I Bloody Love Three Sets of Ten!

Physiotherapists and allied health professionals attending my courses still want to know more about exercise prescription and effective programme design (looks as though it's still not a regular part of formal education pathways). 3 sets of 10 still seems to be the protocol of choice!

'Tailoring exercise parameters to meet specific goals.'


'Application of strength and conditioning principles to aid effective exercise prescription ranging from sporty patients to older age groups >60 yrs old.'

Trish Anderson - MSK Physiotherapist - NHS

Learn more about the principles of strengthening to ensure exercise programmes are as effective as possible.


'Develop an understanding of appropriate levels of exercise prescription for goals (strength, hypertrophy etc)'

Gareth McCoy

When I first started delivering the course to physiotherapists and allied health professionals, more than a decade ago, I had a real bee in my bonnet about three sets of ten reps being prescribed ad nausea!

I'm still a little baffled that this protocol still remains the 'go to' option for most working in injury rehabilitation but I've mellowed and I may even go as far to say that there are times when I bloody love 3 sets of 10!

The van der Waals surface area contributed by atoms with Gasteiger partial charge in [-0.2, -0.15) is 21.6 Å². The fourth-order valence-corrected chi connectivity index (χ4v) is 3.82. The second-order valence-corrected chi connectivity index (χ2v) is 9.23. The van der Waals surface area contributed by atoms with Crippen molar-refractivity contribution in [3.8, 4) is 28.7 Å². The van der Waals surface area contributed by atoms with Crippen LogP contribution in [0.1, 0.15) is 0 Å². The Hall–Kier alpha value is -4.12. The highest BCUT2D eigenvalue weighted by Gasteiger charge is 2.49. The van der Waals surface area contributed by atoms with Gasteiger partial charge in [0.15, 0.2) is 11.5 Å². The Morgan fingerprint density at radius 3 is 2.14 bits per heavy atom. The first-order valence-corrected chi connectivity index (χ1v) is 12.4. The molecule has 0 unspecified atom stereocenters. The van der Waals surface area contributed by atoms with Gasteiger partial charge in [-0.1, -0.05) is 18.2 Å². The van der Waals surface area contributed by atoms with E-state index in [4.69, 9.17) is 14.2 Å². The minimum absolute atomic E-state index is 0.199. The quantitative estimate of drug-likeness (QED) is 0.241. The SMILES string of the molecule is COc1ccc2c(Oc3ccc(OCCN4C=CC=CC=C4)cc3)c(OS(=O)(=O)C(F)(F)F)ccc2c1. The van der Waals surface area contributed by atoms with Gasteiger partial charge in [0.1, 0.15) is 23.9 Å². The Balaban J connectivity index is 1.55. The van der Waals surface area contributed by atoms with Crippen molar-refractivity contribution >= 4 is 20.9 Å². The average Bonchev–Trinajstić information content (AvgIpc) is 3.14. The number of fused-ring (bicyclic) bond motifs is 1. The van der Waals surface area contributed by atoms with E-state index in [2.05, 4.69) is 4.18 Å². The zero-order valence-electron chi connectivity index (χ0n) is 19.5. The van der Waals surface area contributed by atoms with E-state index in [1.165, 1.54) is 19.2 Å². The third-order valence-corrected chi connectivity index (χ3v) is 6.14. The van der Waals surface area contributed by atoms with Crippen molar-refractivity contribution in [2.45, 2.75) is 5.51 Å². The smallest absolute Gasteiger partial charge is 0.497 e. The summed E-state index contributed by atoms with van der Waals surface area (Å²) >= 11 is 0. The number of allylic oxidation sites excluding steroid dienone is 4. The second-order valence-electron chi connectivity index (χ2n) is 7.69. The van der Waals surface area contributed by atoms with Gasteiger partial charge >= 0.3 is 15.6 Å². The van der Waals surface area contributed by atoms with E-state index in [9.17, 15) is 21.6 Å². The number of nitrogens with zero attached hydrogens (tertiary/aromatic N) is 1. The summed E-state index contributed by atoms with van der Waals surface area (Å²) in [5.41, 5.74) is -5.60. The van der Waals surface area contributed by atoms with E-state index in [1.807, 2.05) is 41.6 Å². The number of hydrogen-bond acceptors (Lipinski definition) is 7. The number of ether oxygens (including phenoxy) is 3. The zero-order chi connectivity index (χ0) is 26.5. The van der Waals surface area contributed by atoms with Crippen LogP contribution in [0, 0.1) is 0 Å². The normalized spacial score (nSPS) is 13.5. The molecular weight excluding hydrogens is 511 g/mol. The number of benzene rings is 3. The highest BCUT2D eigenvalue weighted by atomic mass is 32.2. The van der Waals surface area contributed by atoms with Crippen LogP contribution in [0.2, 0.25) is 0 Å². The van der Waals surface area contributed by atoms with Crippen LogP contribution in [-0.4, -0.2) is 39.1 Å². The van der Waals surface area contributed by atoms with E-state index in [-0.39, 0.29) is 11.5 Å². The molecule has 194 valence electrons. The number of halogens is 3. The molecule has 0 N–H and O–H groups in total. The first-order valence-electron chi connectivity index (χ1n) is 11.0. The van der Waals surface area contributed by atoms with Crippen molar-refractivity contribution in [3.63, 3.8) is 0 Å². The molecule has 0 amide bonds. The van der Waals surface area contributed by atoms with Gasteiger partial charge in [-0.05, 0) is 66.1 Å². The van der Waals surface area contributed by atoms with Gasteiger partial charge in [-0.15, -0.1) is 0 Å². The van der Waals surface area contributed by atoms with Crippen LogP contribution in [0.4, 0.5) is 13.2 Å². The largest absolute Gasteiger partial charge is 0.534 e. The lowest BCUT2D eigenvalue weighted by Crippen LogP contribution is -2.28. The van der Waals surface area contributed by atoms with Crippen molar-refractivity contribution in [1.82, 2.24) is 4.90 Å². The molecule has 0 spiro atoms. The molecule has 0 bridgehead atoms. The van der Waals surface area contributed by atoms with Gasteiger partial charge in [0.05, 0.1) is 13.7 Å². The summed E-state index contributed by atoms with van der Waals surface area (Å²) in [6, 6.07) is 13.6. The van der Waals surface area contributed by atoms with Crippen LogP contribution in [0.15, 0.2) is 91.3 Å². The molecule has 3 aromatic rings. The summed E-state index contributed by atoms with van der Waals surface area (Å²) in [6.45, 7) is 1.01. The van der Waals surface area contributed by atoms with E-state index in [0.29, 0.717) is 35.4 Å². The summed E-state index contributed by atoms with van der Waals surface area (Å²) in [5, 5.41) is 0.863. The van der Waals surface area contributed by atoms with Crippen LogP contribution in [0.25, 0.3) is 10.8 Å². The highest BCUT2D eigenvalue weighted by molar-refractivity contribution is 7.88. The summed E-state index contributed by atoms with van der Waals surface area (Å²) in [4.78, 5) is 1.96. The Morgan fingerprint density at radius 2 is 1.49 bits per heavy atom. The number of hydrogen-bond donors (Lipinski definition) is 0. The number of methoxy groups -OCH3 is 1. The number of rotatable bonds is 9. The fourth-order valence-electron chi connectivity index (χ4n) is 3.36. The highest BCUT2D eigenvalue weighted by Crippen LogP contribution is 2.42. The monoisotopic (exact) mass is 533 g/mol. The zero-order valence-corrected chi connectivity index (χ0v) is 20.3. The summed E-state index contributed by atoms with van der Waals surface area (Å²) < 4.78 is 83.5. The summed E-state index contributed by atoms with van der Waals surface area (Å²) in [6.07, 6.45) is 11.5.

Here's why...it works!

1. It's an obvious choice for anyone needing to increase muscle mass following injury as it ticks many of the boxes (multiple sets, multiple reps, moderate to heavy load, incomplete recovery) that drive the specific adaptations you'll be chasing.

2. Most of the patients that hobble through the doors of an NHS department are deconditioned. Sure, a fancy programme could be optimal but chances are that their just body won't be that fussy during the early stages of rehab. Just giving them something (3x10), which lets face it is embedded in pretty much everyones mind (even the patients), will work. They'll get stronger from simply following a programme. Any old programme!

Let me be clear. I'm not saying just do 3x10 for every problem you're faced with, but if your patient either needs to slap on some muscle mass or they've never followed any sort of strength programme in the past, you could do a lot worse.

Keep it simple. Give them something they will understand and that you know will tick a lot of boxes. Of course you'll eventually need to consider developing a programme that meets the specific rehabilitation purpose (have a look at this post) but don't beat yourself up if you've been using 3x10 and it's been working!

If you want to explore life beyond 3x10 and find out how to write programmes that meed the specific strength requirements of your patients, then you can always get yourself along to one of my 2-Day courses or learn from the comfort of you sofa and sign up for my online course.

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